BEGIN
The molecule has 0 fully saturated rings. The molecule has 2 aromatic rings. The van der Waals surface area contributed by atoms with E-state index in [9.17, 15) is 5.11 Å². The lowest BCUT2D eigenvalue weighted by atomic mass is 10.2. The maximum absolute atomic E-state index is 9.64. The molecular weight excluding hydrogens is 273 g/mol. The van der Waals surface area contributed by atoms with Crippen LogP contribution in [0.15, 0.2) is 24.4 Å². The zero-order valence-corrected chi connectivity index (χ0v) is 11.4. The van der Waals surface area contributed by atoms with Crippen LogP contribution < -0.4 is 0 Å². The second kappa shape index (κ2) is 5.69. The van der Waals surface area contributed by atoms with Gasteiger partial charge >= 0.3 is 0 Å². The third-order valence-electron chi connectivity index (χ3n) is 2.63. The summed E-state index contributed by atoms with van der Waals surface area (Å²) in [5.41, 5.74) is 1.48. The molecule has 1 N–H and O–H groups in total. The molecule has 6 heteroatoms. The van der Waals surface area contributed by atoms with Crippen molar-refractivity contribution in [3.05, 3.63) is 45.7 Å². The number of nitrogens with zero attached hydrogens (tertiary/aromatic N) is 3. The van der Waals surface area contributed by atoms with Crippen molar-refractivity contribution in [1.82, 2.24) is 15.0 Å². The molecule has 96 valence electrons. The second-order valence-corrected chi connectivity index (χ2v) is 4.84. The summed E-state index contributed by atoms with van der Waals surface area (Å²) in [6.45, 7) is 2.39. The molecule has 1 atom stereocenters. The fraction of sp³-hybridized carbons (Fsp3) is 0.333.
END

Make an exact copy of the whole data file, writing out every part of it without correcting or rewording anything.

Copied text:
The molecule has 0 fully saturated rings. The molecule has 2 aromatic rings. The van der Waals surface area contributed by atoms with E-state index in [9.17, 15) is 5.11 Å². The lowest BCUT2D eigenvalue weighted by atomic mass is 10.2. The maximum absolute atomic E-state index is 9.64. The molecular weight excluding hydrogens is 273 g/mol. The van der Waals surface area contributed by atoms with Crippen LogP contribution in [0.15, 0.2) is 24.4 Å². The zero-order valence-corrected chi connectivity index (χ0v) is 11.4. The van der Waals surface area contributed by atoms with Crippen LogP contribution < -0.4 is 0 Å². The second kappa shape index (κ2) is 5.69. The van der Waals surface area contributed by atoms with Gasteiger partial charge >= 0.3 is 0 Å². The third-order valence-electron chi connectivity index (χ3n) is 2.63. The summed E-state index contributed by atoms with van der Waals surface area (Å²) in [5.41, 5.74) is 1.48. The molecule has 1 N–H and O–H groups in total. The molecule has 6 heteroatoms. The van der Waals surface area contributed by atoms with Crippen molar-refractivity contribution in [3.05, 3.63) is 45.7 Å². The number of nitrogens with zero attached hydrogens (tertiary/aromatic N) is 3. The van der Waals surface area contributed by atoms with Crippen molar-refractivity contribution in [1.82, 2.24) is 15.0 Å². The molecule has 96 valence electrons. The second-order valence-corrected chi connectivity index (χ2v) is 4.84. The summed E-state index contributed by atoms with van der Waals surface area (Å²) in [6.45, 7) is 2.39. The molecule has 1 atom stereocenters. The fraction of sp³-hybridized carbons (Fsp3) is 0.333.